Listen to the Talking heads podcast with Guy as he answers three questions from chief market strategist Daniel Morris on responding to geopolitical turmoil, the prospect of stagflation and opportunities once the dust settles.
As a long-term equity investor, how do you respond to geopolitical events? What have you done in your portfolios so far?
I would like to emphasise the need to avoid kneejerk reactions. Macroeconomic developments and concerns are dominating investor sentiment, resulting in market volatility. This can offer investors interesting entry points to build or rebuild positions, but I believe it is important avoid the temptation to trade too much.
Clearly, exposures are multi-faceted: for example, assessing geographic exposure in terms of where a company is listed, its physical location and then the composition of its revenues. Taking that one step further, investors need to assess the associated implications:
- How do surging energy prices impact inflation?
- How do these events affect the prospects for economic growth, monetary policy and the shape of the bond yield curve?
- What do we see as the terminal rates of monetary policy tightening?
- What is our view on the interest-rate sensitivity of sectors and industries?
From a portfolio management perspective, I believe the priority in periods of market distress is to avoid a permanent capital loss. Many of our strategies have established benchmarks, so we also keep a close eye on benchmark relative positioning.
Practically speaking, we’re focused on liquidity. That could mean:
- Reducing smaller-cap exposure in favour of reinforcing our positions in higher conviction stocks
- Improving portfolio balance
- Barbeling defensive positioning alongside high-conviction growth names that have de-rated
- Initiating or augmenting positions on weakness.
A stagflationary environment may lie ahead. How would you construct equity portfolios to take that into account?
Admittedly, growth is becoming increasingly scare, while inflation is high. So far, we haven’t seen any major corrections to company earnings, even if emerging markets and to a lesser extent Europe are bearing the brunt of the strain of the current situation. That said, higher commodity and energy prices are likely to affect earnings in aggregate.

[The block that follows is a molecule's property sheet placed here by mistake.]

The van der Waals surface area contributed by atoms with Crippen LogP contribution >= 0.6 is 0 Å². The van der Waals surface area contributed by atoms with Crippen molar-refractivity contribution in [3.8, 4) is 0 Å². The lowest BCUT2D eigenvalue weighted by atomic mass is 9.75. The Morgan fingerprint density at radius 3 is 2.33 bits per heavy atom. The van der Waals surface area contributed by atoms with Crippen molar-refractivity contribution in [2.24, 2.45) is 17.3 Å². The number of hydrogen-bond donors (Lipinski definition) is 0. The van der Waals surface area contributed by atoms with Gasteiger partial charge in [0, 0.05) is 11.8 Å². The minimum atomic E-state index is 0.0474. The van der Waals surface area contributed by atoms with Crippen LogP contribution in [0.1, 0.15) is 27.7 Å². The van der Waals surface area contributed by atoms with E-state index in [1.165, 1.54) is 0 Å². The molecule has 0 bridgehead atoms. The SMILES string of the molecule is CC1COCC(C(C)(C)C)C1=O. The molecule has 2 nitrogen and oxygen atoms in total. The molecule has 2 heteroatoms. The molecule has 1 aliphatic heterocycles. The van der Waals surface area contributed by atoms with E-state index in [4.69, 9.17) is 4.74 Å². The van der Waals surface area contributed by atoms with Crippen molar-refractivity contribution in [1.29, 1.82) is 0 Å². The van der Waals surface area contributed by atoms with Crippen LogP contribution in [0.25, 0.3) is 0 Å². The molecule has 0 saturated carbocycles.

Investor sentiment is now focused more on cash flows and pricing power as opposed to growth. In these circumstances, portfolio balance is important: we may expect to see more defensive value areas – healthcare, utilities, consumer staples – do well. Growth names with established ‘moats’, for example in technology, could do well too. Here we’ve seen significant repricing and de-rating.
I believe it’s important to emphasise that as stock pickers, we’re able to find good-quality companies that, with identified catalysts, have the potential to become great stocks. I’m thinking about the environmental space, some long duration growth assets that in many instances have been de-rated more than the broader market. These areas have specific catalysts on top of broad thematic interest.
What are your revised expectations for particular countries/regions/sectors for the rest of the year? Where could you see entry points emerging once the volatility tapers off?
The positioning for many of our strategies reflects our bottom-up and long-term assessment, which includes considerations of interest-rate and inflation sensitivity, in addition to country risks.
Taking a 10 000 feet perspective, here is the view of our positioning:
- Style-wise, we remain tilted towards growth; our value exposure is tilted towards defensives over cyclicals
- We are neutral to slightly overweight financials, that is, neutral on banks and overweight insurance (except for China where we are underweight financials)
- Within all-cap strategies, our exposure is tilted away from large capitalisation stocks relative to their benchmarks.
On sectors, I see entry points in the environmental space and renewables. This reflects an inevitable thematic shift and an increased urgency for energy independency.
Furthermore, there are opportunities in selected information technology and consumer discretionary names given the combination of deep ‘moats’, the prospect of growth (in a world where growth is becoming increasingly scare) and improved valuations.
On countries, the focus is on China. Its economy is arguably much further along in the cycle and remains a significant engine for growth, and its market boasts attractive valuations.
Any views expressed here are those of the author as of the date of publication, are based on available information, and are subject to change without notice. Individual portfolio management teams may hold different views and may take different investment decisions for different clients. The views expressed in this podcast do not in any way constitute investment advice.
The value of investments and the income they generate may go down as well as up and it is possible that investors will not recover their initial outlay. Past performance is no guarantee for future returns.
Investing in emerging markets, or specialised or restricted sectors is likely to be subject to a higher-than-average volatility due to a high degree of concentration, greater uncertainty because less information is available, there is less liquidity or due to greater sensitivity to changes in market conditions (social, political and economic conditions)
Some emerging markets offer less security than the majority of international developed markets. For this reason, services for portfolio transactions, liquidation and conservation on behalf of funds invested in emerging markets may carry greater risk.